I am a notorious cheater.
- in 2001 I've betrayed Java for .NET
- until late 2006-2007 I've been involved in several, stormy romances with unmanaged C++ (we had some past already ...)
- in 2013 I went full-slut-mode by pretty much ceasing relationship with .NET (we'll still friends, with benefits ...) & being seen in the company of many different programming languages (mainly Scala & Go)
- in April 2014 I've met Erlang, it was the love at the first sight, but we were clearly not meant to be together, but ...
- ... in the beginning of 2015 Erlang has introduced me to her younger sister - Elixir. We're together since then.
People keep asking me: what's the point in moving from a well-acknowledged, resource-rich, popular & market-demanded platform like .NET to such a niche, that almost no-one has heard about?
And that's what this blog post is about.
Why did I decide to go out of the comfort zone?
First, I don't aim to be the coolest kid on the block by knowing the biggest number of languages or frameworks. Actually, being able to declare a variable in 20 different dialects does not make us better craftsmen by itself. If you know well (let me emphasize that again - well) one language / platform of reasonable versatility (like Java or C#/.NET), you can pretty much cover majority of so-called market. What really matters in that case is how good you actually are in using this one, particular language / platform; the choice is usually far less crucial than you may think.
But let me quote Nathan Marz - creator of Apache Storm:
Programming languages have huge effect on your ability to grow as a programmer.— Nathan Marz (@nathanmarz) October 31, 2015
Different languages / platforms represent different paradigms, introduce different patterns / ideas for solving similar problems with different tools & approaches. The point is not to round-robin through all of them (new day = new framework ...), but to learn the differences, cognitively expand your thinking horizon, broaden your palette of techniques & make your own opinions on various problems & their most viable solutions.
Why Elixir and not something else?
Due to three reasons:
- It offers what I wanted from Scala, but it has failed to deliver
- It offers what I wanted from Erlang, but I've found it "not digestible enough"
- Elixir community is freakin' awesome
Let me elaborate a bit more on that:
My first impression about Scala was quite typical:
This is a modern language I've always wanted - mixes all the best features of other languages in a concise, coherent boundaries!
Wow, Functional Programming can be really cool, without giving up object-oriented foundation!
I can use all the JVM-based goodies without dirtying my hands with Java, neat!
OMG, actor model & Akka are awesome!
All these syntactic sugar pearls ... so yummie & fun-packed ...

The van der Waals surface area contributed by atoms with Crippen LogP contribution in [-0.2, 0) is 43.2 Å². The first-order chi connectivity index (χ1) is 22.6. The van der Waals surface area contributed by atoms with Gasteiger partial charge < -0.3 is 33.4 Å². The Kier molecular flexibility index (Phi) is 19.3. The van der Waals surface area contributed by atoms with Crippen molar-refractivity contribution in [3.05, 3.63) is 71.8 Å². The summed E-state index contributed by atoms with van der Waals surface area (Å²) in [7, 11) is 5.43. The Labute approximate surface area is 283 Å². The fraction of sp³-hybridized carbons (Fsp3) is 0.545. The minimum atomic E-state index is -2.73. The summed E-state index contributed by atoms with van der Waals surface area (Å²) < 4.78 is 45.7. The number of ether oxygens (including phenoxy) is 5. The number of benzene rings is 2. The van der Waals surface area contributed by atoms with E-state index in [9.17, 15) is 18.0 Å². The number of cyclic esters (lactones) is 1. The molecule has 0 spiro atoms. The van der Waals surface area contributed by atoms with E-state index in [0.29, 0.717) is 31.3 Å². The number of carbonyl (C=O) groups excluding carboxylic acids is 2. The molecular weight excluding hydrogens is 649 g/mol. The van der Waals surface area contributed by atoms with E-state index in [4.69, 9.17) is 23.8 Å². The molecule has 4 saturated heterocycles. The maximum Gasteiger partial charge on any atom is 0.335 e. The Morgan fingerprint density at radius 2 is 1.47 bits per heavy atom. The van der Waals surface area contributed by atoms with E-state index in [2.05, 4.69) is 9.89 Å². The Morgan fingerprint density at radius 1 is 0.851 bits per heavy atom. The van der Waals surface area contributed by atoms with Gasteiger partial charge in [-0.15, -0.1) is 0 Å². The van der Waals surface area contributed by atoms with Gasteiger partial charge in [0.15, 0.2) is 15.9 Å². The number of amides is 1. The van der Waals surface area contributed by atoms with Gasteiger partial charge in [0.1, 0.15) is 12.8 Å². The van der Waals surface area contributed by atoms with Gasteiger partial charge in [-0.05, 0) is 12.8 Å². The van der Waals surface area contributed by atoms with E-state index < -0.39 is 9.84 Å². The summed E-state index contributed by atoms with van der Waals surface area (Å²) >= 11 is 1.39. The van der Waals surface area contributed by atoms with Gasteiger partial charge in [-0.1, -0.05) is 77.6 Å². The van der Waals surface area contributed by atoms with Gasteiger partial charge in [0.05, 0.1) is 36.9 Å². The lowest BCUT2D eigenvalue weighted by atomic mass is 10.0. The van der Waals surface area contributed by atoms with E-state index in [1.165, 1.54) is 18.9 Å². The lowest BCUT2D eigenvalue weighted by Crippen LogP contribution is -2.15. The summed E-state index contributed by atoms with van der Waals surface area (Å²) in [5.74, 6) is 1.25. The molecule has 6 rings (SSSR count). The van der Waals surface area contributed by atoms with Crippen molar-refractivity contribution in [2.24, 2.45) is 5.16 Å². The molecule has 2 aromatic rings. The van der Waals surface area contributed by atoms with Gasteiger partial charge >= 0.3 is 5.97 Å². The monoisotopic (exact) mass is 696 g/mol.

What has happened next was typical (for Scala) as well.
- syntactic sugar has appeared to be massively overdosed
- syntax is optimized for writing, not for reading code which is a major, inexcusable flaw
- SBT is rather a Slow Build Tool, than a Simple Build Tool
- yes, I can use any JVM binaries, but it's not really Scala anymore then (tbh, it's still not nearly as bad as in F# VS C# code case)
- functional-OO hybrid doesn't feel that good as it was meant to be
Don't get me wrong, I still love Scala, but it seems broken in a way that's really, really hard to fix ;/
What about Erlang? It's not hard to figure that out: proven language fit for a purpose, incredible capabilities as a testimony of nearly-prophetic intentions of its creators, but ... it feels extremely dated in terms of tooling, conventions, syntactic concepts, etc. In other words - if you're about to create telephony application for some TelCo, go for it. But if your aim is something as extraordinary as a web app, well ...
Mixing Erlang with Ruby sounded like the dumbest idea ever, but ... surprisingly it has worked. Elixir has all the advantages of Elixir (& many pros of Scala), but it is devoid of almost all their flaws.
Still, it wont' solve your problems "auto-magically". These two quotes by Andrzej Śliwa describe it perfectly:
instead of start changing way of thinking/designing in process oriented, they are looking for new tools with support to old habits. (2/2)— andrzejsliwa (@andrzejsliwa) October 29, 2015
The next post in the series can be found here.
In the following post(s) I'll try to answer the following questions:
- Is Elixir for everyone?
- Should we expect it becoming the Next Big Thing?
- Why I want to be like Mr.T?
- Commercially speaking - does it make sense to switch to Elixir?
- Does a life without Visual Studio & ReSharper make any sense at all?
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